4a5bd3d9e7db50c9ec294e7b73bdc0b5
2010-03-05 07:33:29

Scientists find signs of 'snowball Earth' amidst early animal evolution Geologists have found evidence that sea ice extended to the equator 716.5 million years ago, bringing new precision to a "snowball Earth" event long suspected to have taken place around that time. Led by scientists at Harvard University, the team reports on its work this week in the journal Science. The new findings -- based on an analysis of ancient tropical rocks that are now found in remote northwestern Canada --...

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2010-02-12 07:46:41

Stratified marine basin sheds new light on early animal evolution, UC Riverside scientists say A research team led by biogeochemists at the University of California, Riverside has developed a detailed and dynamic three-dimensional model of Earth's early ocean chemistry that can significantly advance our understanding of how early animal life evolved on the planet. Working on rock samples from the Doushantuo Formation of South China, one of the oldest fossil beds and long viewed by...

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2009-10-03 11:19:54

Princeton University scientists have shown that, in ancient times, the Earth's magnetic field was structured like the two-pole model of today, suggesting that the methods geoscientists use to reconstruct the geography of early land masses on the globe are accurate. The findings may lead to a better understanding of historical continental movement, which relates to changes in climate. By taking a closer look at the 1.1 billion-year-old volcanic rocks on the north shore of Lake Superior, the...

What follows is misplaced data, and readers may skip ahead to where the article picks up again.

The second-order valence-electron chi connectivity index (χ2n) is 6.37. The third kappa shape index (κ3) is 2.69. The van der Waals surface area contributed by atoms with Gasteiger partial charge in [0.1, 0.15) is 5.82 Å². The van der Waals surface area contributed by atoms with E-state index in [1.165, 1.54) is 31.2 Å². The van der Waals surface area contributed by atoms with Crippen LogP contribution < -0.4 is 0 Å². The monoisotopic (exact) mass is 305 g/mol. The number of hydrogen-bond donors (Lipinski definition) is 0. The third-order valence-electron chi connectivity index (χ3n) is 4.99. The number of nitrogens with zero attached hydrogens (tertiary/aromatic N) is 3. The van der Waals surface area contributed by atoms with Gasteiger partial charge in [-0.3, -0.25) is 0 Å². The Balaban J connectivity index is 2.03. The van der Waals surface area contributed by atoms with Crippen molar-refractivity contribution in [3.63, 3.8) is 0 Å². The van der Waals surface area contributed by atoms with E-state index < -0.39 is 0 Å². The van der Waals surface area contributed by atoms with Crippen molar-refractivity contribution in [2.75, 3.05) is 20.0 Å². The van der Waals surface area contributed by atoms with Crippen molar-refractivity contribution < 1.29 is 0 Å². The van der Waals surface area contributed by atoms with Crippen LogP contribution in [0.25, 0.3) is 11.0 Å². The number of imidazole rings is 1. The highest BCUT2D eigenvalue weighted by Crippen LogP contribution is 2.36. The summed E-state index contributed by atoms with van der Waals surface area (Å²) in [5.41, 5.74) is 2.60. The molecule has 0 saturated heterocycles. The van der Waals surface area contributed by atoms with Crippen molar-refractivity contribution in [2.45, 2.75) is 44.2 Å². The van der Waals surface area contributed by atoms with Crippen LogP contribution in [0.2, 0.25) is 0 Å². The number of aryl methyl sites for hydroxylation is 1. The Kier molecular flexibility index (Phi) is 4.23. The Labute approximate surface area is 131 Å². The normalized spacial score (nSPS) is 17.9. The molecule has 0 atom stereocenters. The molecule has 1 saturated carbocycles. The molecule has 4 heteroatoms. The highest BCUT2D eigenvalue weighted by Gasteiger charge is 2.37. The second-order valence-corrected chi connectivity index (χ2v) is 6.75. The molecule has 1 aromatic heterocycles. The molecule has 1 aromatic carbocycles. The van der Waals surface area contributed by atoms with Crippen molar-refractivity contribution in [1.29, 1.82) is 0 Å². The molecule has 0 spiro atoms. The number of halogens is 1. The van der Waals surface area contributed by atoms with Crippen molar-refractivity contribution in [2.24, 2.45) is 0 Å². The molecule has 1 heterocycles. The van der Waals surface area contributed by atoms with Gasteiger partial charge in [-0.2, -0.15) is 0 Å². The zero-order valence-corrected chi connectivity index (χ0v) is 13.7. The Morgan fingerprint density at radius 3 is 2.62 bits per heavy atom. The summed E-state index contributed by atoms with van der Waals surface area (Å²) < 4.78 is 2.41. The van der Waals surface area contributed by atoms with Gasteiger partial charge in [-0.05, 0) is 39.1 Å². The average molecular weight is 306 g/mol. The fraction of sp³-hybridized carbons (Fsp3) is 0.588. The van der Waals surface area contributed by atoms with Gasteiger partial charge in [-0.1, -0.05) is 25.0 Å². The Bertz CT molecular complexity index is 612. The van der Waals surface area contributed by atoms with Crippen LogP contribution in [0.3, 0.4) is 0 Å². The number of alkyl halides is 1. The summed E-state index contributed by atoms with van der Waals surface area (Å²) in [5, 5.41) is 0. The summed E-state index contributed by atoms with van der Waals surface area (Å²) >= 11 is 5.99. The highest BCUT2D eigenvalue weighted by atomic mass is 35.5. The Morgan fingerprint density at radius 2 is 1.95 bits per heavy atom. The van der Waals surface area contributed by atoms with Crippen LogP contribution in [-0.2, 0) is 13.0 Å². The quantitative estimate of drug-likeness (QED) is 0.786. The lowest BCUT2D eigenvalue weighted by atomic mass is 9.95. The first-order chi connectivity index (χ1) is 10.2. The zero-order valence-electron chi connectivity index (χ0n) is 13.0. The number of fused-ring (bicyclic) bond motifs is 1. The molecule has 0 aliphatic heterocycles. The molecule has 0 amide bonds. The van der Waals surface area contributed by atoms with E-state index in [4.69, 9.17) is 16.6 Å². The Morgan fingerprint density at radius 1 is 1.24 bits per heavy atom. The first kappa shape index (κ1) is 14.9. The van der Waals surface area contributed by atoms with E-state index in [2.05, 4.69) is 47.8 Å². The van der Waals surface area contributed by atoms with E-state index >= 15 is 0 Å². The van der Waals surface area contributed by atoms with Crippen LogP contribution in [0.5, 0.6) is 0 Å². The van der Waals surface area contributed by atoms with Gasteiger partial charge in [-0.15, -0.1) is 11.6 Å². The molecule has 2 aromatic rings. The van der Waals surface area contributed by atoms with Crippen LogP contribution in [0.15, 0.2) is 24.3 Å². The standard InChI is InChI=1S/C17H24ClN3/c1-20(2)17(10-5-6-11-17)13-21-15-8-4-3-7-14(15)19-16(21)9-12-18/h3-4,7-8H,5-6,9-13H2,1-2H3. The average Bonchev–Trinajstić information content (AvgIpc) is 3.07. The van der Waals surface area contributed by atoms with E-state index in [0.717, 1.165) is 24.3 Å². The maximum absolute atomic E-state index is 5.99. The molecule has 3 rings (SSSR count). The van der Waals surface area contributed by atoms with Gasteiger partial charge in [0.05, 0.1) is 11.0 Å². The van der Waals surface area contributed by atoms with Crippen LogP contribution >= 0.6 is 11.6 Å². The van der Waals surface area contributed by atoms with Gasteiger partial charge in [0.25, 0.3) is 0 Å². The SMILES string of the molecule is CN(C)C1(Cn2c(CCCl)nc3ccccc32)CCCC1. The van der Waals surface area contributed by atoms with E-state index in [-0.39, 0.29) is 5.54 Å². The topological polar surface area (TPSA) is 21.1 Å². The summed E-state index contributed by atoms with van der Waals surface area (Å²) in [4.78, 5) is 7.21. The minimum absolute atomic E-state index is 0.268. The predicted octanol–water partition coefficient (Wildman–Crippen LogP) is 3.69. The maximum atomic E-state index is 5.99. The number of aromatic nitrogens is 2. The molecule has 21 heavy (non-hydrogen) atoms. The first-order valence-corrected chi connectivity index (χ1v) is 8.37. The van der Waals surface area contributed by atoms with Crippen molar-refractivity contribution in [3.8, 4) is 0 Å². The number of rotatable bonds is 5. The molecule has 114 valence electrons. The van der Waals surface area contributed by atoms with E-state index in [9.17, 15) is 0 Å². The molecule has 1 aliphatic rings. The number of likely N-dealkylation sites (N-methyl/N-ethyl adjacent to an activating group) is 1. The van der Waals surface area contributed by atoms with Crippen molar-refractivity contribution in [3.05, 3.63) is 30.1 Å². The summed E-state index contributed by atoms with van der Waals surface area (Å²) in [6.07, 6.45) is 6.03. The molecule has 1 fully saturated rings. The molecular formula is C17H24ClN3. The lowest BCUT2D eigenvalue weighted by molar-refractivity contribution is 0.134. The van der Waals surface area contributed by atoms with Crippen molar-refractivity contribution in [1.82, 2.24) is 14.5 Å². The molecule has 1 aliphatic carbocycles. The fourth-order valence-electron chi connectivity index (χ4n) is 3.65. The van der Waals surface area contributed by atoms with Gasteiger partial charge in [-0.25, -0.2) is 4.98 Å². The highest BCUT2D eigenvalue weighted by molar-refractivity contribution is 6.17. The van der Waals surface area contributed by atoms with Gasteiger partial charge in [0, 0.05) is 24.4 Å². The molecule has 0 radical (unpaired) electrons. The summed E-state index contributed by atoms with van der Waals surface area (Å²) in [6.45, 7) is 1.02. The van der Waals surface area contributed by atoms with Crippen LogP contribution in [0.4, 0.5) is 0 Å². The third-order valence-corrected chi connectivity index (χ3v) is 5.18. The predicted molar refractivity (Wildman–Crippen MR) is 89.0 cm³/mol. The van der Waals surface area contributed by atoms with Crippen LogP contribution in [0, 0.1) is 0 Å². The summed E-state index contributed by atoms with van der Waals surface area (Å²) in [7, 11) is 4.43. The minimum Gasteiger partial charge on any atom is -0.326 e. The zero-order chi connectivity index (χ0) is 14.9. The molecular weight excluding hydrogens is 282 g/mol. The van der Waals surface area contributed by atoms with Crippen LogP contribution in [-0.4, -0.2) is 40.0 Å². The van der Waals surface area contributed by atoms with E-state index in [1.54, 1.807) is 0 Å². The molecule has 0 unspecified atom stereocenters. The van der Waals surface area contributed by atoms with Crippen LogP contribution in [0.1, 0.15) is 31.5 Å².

Latest Proterozoic Reference Libraries

Geologic Clock With Events And Periods
2012-11-18 19:10:56

The Neoproterozoic is the third of three subdivisions of the Proterozoic Eon (occurring from 1 billion years ago to 542 million years ago). This terminal era of the Proterozoic is itself divided into three sub-periods called the Tonian, Cryogenian, and Ediacaran Periods. The most severe glaciation known in the geologic record occurred during the Cryogenian Period, when ice sheets reached the equator and formed a possible “Snowball Earth.” And the earliest fossils of multi-cellular life...

Geologic Clock With Events And Periods
2012-11-18 19:08:04

The Paleoproterozoic is the first of three subdivisions of the Proterozoic Eon (occurring from 2.5 billion to 1.6 billion years ago (Ga). This period is marked by the first stabilization of the continents, and also when cyanobacteria--a type of bacteria that uses biochemical processes of photosynthesis to produce oxygen--evolved. Experts have found paleontological evidence that during at least part of the Paleoproterozoic era, about 1.8 Ga, the earth year was about 450 days long, with days...

Geologic Clock With Events And Periods
2012-10-22 14:17:38

The Archean (formerly Archaeozoic) is a geologic eon between the Hadean and Proterozoic eons. The Archean Eon begins at roughly 3.8 billion years ago (Ga) and ends at about 2.5 Ga. But unlike all other geological ages, which are based on stratigraphy, The Archean eon is defined chronometrically. The lower boundary of 3.8 Ga has also not been officially recognized by the International Commission on Stratigraphy. The name Archean is derived from the ancient Greek (Arkhe), meaning...

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Word of the Day
cruet
  • A vial or small glass bottle, especially one for holding vinegar, oil, etc.; a caster for liquids.
This word is Middle English in origin, and ultimately comes from the Old French, diminutive of 'crue,' flask.